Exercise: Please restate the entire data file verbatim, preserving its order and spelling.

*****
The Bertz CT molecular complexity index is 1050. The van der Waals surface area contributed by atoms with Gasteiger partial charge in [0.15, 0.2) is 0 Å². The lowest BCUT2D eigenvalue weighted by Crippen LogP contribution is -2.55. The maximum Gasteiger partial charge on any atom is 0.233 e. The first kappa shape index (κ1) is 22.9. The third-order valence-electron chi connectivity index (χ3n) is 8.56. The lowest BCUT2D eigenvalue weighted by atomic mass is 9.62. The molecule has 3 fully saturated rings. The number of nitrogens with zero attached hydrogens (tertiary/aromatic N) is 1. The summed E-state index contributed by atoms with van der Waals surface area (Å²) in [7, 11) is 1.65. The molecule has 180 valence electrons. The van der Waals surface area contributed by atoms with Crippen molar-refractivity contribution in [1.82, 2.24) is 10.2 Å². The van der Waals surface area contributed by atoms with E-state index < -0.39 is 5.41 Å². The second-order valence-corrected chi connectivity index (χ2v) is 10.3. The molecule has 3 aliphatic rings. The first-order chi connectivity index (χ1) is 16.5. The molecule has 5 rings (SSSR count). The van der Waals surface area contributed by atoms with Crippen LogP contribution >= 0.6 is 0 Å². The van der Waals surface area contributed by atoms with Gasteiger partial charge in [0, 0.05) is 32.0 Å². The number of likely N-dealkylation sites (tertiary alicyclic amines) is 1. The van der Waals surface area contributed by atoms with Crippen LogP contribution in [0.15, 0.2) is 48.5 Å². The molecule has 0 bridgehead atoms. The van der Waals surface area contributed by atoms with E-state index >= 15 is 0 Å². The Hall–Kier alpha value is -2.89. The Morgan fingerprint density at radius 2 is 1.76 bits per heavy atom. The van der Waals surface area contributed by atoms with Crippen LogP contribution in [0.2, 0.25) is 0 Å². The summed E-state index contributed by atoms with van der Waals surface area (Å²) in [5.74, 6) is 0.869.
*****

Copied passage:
The Bertz CT molecular complexity index is 1050. The van der Waals surface area contributed by atoms with Gasteiger partial charge in [0.15, 0.2) is 0 Å². The lowest BCUT2D eigenvalue weighted by Crippen LogP contribution is -2.55. The maximum Gasteiger partial charge on any atom is 0.233 e. The first kappa shape index (κ1) is 22.9. The third-order valence-electron chi connectivity index (χ3n) is 8.56. The lowest BCUT2D eigenvalue weighted by atomic mass is 9.62. The molecule has 3 fully saturated rings. The number of nitrogens with zero attached hydrogens (tertiary/aromatic N) is 1. The summed E-state index contributed by atoms with van der Waals surface area (Å²) in [7, 11) is 1.65. The molecule has 180 valence electrons. The van der Waals surface area contributed by atoms with Crippen molar-refractivity contribution in [1.82, 2.24) is 10.2 Å². The van der Waals surface area contributed by atoms with E-state index < -0.39 is 5.41 Å². The second-order valence-corrected chi connectivity index (χ2v) is 10.3. The molecule has 3 aliphatic rings. The first-order chi connectivity index (χ1) is 16.5. The molecule has 5 rings (SSSR count). The van der Waals surface area contributed by atoms with Crippen LogP contribution >= 0.6 is 0 Å². The van der Waals surface area contributed by atoms with Gasteiger partial charge in [0, 0.05) is 32.0 Å². The number of likely N-dealkylation sites (tertiary alicyclic amines) is 1. The van der Waals surface area contributed by atoms with Crippen LogP contribution in [0.15, 0.2) is 48.5 Å². The molecule has 0 bridgehead atoms. The van der Waals surface area contributed by atoms with E-state index >= 15 is 0 Å². The Hall–Kier alpha value is -2.89. The Morgan fingerprint density at radius 2 is 1.76 bits per heavy atom. The van der Waals surface area contributed by atoms with Crippen LogP contribution in [0.2, 0.25) is 0 Å². The summed E-state index contributed by atoms with van der Waals surface area (Å²) in [5.74, 6) is 0.869.